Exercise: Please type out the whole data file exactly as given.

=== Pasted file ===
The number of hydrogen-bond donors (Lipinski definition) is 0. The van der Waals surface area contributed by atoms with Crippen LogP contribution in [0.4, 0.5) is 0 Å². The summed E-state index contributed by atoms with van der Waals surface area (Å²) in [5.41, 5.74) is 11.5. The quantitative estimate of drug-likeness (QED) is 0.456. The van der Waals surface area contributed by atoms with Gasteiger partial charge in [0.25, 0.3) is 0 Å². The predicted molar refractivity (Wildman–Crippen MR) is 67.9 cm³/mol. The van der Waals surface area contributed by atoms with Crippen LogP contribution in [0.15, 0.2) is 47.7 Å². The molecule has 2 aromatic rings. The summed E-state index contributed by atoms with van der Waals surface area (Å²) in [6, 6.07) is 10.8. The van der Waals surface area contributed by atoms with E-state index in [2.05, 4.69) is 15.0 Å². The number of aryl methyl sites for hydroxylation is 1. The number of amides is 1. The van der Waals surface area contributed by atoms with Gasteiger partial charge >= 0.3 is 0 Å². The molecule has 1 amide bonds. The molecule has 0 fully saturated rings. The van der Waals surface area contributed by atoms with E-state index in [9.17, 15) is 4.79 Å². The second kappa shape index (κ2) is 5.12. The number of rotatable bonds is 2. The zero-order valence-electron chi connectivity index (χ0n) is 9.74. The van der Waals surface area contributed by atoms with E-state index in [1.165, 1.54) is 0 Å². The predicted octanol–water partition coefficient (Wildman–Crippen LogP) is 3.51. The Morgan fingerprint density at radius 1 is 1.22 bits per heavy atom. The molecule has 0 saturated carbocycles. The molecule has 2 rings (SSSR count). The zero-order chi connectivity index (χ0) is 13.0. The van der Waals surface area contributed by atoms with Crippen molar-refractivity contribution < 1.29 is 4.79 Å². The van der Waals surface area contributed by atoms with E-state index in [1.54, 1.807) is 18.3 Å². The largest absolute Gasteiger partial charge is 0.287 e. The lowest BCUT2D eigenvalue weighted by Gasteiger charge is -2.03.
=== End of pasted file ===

The number of hydrogen-bond donors (Lipinski definition) is 0. The van der Waals surface area contributed by atoms with Crippen LogP contribution in [0.4, 0.5) is 0 Å². The summed E-state index contributed by atoms with van der Waals surface area (Å²) in [5.41, 5.74) is 11.5. The quantitative estimate of drug-likeness (QED) is 0.456. The van der Waals surface area contributed by atoms with Gasteiger partial charge in [0.25, 0.3) is 0 Å². The predicted molar refractivity (Wildman–Crippen MR) is 67.9 cm³/mol. The van der Waals surface area contributed by atoms with Crippen LogP contribution in [0.15, 0.2) is 47.7 Å². The molecule has 2 aromatic rings. The summed E-state index contributed by atoms with van der Waals surface area (Å²) in [6, 6.07) is 10.8. The van der Waals surface area contributed by atoms with E-state index in [2.05, 4.69) is 15.0 Å². The number of aryl methyl sites for hydroxylation is 1. The number of amides is 1. The van der Waals surface area contributed by atoms with Gasteiger partial charge >= 0.3 is 0 Å². The molecule has 1 amide bonds. The molecule has 0 fully saturated rings. The van der Waals surface area contributed by atoms with E-state index in [9.17, 15) is 4.79 Å². The second kappa shape index (κ2) is 5.12. The number of rotatable bonds is 2. The zero-order valence-electron chi connectivity index (χ0n) is 9.74. The van der Waals surface area contributed by atoms with E-state index in [1.165, 1.54) is 0 Å². The predicted octanol–water partition coefficient (Wildman–Crippen LogP) is 3.51. The Morgan fingerprint density at radius 1 is 1.22 bits per heavy atom. The molecule has 0 saturated carbocycles. The molecule has 2 rings (SSSR count). The zero-order chi connectivity index (χ0) is 13.0. The van der Waals surface area contributed by atoms with Crippen molar-refractivity contribution < 1.29 is 4.79 Å². The van der Waals surface area contributed by atoms with E-state index in [1.54, 1.807) is 18.3 Å². The largest absolute Gasteiger partial charge is 0.287 e. The lowest BCUT2D eigenvalue weighted by Gasteiger charge is -2.03.